Monthly Archives: April 2013

Transcript for the 4.28.13 #storyappchat: Kindle as App Alternative

There are certainly some advantages to the practice of creating the Kindle version of a story first, then going ahead with the app version later, if desired. We talked about the pros and cons of this approach in our recent chat, and you can follow along in the transcript above.

Also, it looks like we ought to have another chat focused on music and sound, based on the other comments made during this discussion. Remember, we do this (nearly!) every Sunday night at 9:00 p.m. Eastern/6:00 p.m. Pacific, so make plans to join us. Next week we’ll welcome illustrator Eli Noyes, so don’t miss it!


Topic for the 4/28/13 #storyappchat: Kindle as App Alternative

#storyappchat topic badgeCreating an app is a rewarding, but labor-intensive experience. To be competitive in the app market, animated touch points, professionally-recorded voiceover, word highlighting and embedded games and activities seem to be required features for a storybook app. These can be costly and time-consuming to include, although the results can definitely be worth the effort.

A growing number of content creators have been testing the waters with Kindle versions of their books. Because a Kindle book doesn’t have many of the above features by design (not yet, anyhow!), it can be a good way to introduce an illustrated kid’s story to its intended audience quickly. And later, if it makes sense, the app version can be developed too, complete with all the bells and whistles.

Let’s discuss the pros and cons of this approach for the next #storyappchat. Make plans to join us this Sunday, April 28, at 9:00 p.m. Eastern/6:00 p.m. Pacific. Just start tweeting with the #storyappchat hashtag to chime in!

Transcript for the 4/21/13 #storyappchat: Story Apps for Exceptional Children

Informative chat last night, which was strengthened by folks like Jon Smith (@theipodteacher) sharing why he’s chosen an ebook created with iBooks Author as the big writing project he assigns the kids in his EC classroom. Several other folks posted good, thought-provoking questions, and still more shared links and other wisdom with the group last night.

Weren’t able to join us? It’s all there in the transcript above–I hope you find it useful. Make plans now to participate in the next #storyappchat, when we’ll talk about the Kindle format, and its suitability as an app substitute (or complement). See you this Sunday evening (April 28) at 9:00 p.m. Eastern/6:00 p.m. Pacific.

Topic for the 4/21/13 #storyappchat: Storybook Apps for Exceptional Children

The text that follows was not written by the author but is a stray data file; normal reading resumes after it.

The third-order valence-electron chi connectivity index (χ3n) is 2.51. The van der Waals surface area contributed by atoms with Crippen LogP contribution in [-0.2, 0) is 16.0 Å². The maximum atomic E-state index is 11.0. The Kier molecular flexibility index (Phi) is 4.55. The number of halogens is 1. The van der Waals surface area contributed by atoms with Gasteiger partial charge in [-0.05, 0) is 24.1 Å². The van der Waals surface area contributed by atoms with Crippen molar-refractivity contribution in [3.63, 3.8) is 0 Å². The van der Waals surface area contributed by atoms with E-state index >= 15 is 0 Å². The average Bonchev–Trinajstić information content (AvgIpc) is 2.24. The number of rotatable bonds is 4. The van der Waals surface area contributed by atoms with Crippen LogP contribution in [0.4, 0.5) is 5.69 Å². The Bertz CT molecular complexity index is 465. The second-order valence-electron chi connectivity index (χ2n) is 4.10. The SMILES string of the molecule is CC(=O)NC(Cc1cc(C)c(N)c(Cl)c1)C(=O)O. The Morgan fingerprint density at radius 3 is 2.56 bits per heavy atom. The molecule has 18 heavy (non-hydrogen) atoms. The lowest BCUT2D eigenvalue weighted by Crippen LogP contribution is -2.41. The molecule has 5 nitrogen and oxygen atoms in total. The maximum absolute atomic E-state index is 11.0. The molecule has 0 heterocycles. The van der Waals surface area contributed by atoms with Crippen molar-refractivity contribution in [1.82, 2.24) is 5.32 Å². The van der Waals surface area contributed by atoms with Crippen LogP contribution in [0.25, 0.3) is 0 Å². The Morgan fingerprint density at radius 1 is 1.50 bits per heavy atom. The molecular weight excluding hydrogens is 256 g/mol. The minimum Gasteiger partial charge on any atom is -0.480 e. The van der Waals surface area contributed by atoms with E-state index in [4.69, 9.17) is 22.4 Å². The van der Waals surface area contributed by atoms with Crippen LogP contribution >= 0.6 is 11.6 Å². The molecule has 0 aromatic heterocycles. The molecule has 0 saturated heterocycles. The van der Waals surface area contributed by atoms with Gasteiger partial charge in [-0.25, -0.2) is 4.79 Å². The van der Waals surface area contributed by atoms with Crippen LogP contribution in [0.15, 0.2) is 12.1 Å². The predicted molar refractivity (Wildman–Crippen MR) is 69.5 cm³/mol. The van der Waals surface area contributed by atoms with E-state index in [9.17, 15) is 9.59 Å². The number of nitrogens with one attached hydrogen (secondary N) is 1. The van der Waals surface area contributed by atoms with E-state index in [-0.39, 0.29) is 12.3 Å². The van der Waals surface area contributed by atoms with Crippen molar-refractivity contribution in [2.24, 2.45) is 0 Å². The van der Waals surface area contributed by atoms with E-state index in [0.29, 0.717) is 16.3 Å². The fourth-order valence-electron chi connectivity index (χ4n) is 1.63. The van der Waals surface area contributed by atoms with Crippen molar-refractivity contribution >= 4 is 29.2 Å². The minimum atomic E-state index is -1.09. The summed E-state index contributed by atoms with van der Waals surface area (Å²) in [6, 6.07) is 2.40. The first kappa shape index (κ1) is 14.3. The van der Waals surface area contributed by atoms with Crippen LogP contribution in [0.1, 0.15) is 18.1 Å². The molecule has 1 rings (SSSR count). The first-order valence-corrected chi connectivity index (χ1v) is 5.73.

Exceptional Children

There’s a fair amount of press surrounding the use of iPad apps for kids with special needs. But what about storybook apps specifically?

In honor of Autism Awareness Month (April) let’s focus on storybook apps for exceptional children. How are they being used in the EC classroom? What sort of features are needed to serve this special population of kids? If you are an educator or parent, please share with us what works with regard to apps and what needs improvement. Developers, writers and illustrators will be on hand to listen!

We’ll get this chat started this Sunday (April 21) at 9:00 p.m. Eastern/6:00 p.m. Pacific time. Please stop by–we’d love to have you!

Transcript for the 4/14/13 #storyappchat: App Review and Curation Sites

Apparently the #storyappchat faithful are pretty passionate about this topic, because we had several of our regulars weighing in last night about the pros and cons of both app review sites and app curation sites. In fact, we probably could’ve kept going for another entire hour, which means we’ll probably revisit this topic in a few months.

Couldn’t join us? It’s all there in the transcript above for your reading enjoyment. Make plans to stop by next Sunday, April 21 for the next chat. We’ll kick things off at 9:00 p.m. Eastern/6:00 p.m. Pacific!

Topic for the 4/14/13 #storyappchat: App Review and Curation Sites

#storyappchat topic badgeWe’re all familiar with app review sites. These are the places, usually run by parents as a labor of love, where you can (hopefully) get the owners to post a short review of your storybook app, helping to spread the word. Getting a favorable mention on one or more of these is essential to any app’s marketing and PR plan. Two of our favorites are (of course) Digital Storytime and The iMums, although there are many others.

But what about sites designed to curate apps? These are similar, but different in that instead of an actual review, usually your app is mentioned in a larger list of related apps, or placed in a category alongside similar, recommended apps. One example of this is the Appolicious site, where you can find reader-curated lists of all types, such as “Best iPad Apps for Teachers” and many more. In addition, sites like Pinterest aren’t exclusively focused on apps, but can serve as curation sites just the same.

Let’s talk about app review sites and app curation sites during the next #storyappchat this Sunday, April 14 at 9:00 p.m. ET/6:00 p.m. PT. It’s easy to take part in the chat: just start tweeting and include the #storyappchat hashtag! We’ll keep the lights on for you.

Transcript for the 4/7/13 #storyappchat: Karen Robertson

The energy just crackled during this fantastic chat–Karen graciously shared her war stories and wisdom with the many attendees. Several people also included links to free and reduced-price books and apps too, so make sure you go over the transcript (above) with a fine-toothed comb. Special thanks to Karen Robertson for agreeing to guest host for us–I feel certain we will invite her back soon!

Join us next week (April 14) as we discuss the similarities and differences between app review sites and curation sites. We’ll kick things off at 9:00 p.m. Eastern/6:00 p.m. Pacific, so put us on your schedule in pen!